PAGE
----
16 “For God so loved the world, that He gave His only begotten Son, that whoever believes in Him shall not perish, but have eternal life. 17 For God did not send the Son into the world to judge the world, but that the world might be saved through Him. 18 He who believes in Him is not judged; he who does not believe has been judged already, because he has not believed in the name of the only begotten Son of God.The first point to make is that this is often used as a proof text for Sola Fide or Faith Alone. That is it talks about whosoever BELIEVES. That means faith. Or does it? Dave Armstrong is good for responding to these classic proof texts:
The word for "believe" is pistuo (Strong's #4100). It includes in its meaning obedience, not mere mental assent. Thus it is contrasted with disobedience (apitheo) in Jn 3:36, as if it were a synonym for obedience (cf. 1 Peter 2:7, using the same two Greek words). Thus, this would apply to classic evangelistic verses such as Jn 3:16, Rom 1:16, 4:24, 9:33, and 10:9.The English language does not really have a word that conveys this idea of belief and along with a reordering or your life around that belief. I sometimes use the word "embrace" to mean that but that brings to mind a physical picture not really present in pistuo. I wonder if it is more common today for people to sign on to a creed and not really change they way they live all that much. I suspect that when John wrote his gospel there was not much question of whether you would live what you believe. Being Christian was illegal so you didn't join just for appearances.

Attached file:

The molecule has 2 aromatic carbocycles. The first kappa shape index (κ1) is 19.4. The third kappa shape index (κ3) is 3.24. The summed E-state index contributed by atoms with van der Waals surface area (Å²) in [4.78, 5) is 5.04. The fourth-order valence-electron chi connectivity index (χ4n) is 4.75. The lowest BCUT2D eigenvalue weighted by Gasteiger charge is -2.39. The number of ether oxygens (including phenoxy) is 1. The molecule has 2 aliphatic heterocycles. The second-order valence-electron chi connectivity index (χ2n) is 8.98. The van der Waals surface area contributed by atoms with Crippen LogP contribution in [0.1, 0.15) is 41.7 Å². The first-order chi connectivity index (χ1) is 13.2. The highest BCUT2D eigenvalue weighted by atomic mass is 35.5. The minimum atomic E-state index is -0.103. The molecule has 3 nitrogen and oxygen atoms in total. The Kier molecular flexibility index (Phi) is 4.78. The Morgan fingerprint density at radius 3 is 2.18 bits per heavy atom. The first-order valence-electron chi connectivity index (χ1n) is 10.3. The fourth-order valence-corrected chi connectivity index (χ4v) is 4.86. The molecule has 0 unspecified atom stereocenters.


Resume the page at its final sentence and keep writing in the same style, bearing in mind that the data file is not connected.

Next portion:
This is not a complete misuse of the text. There is a definite emphasis on God as Savior rather than God as judge. Whether you are judged guilty or not is not what matters. What matters is whether you believe, in the broader sense that implies obedience, yet it is believing that matter. Salvation is not avoiding the wrath of God but having that wrath removed (Jn 3:36). This is said to a pharisee named Nicodemus. It blew his mind.
The other thing that is in view here is baptism. Again, Jesus is not saying Salvation has nothing to do with baptism as some would suggest. Baptism is mentioned just a few verses later in Jn 3:22. More importantly, Jesus begins this thought with the idea of being "born again" or being "born of water and the spirit." They are all tied together.
This brings us to what is supposed to be the main topic, the trinity. Sunday is the Solemnity of the Most Holy Trinity. They are all here. God the Father sent His only begotten son. The church understands that to be eternally begotten. There was no moment of begetting before which Jesus did not exist.
The Holy Spirit is mentioned earlier and later in the chapter. Not sure why the gospel is only 3 verses this week. Still the Holy Spirit is compared to the wind. We become born of the spirit and we are able to live in the spirit. It is the love of God animating us on a whole new level. We had forgotten how to live that that way.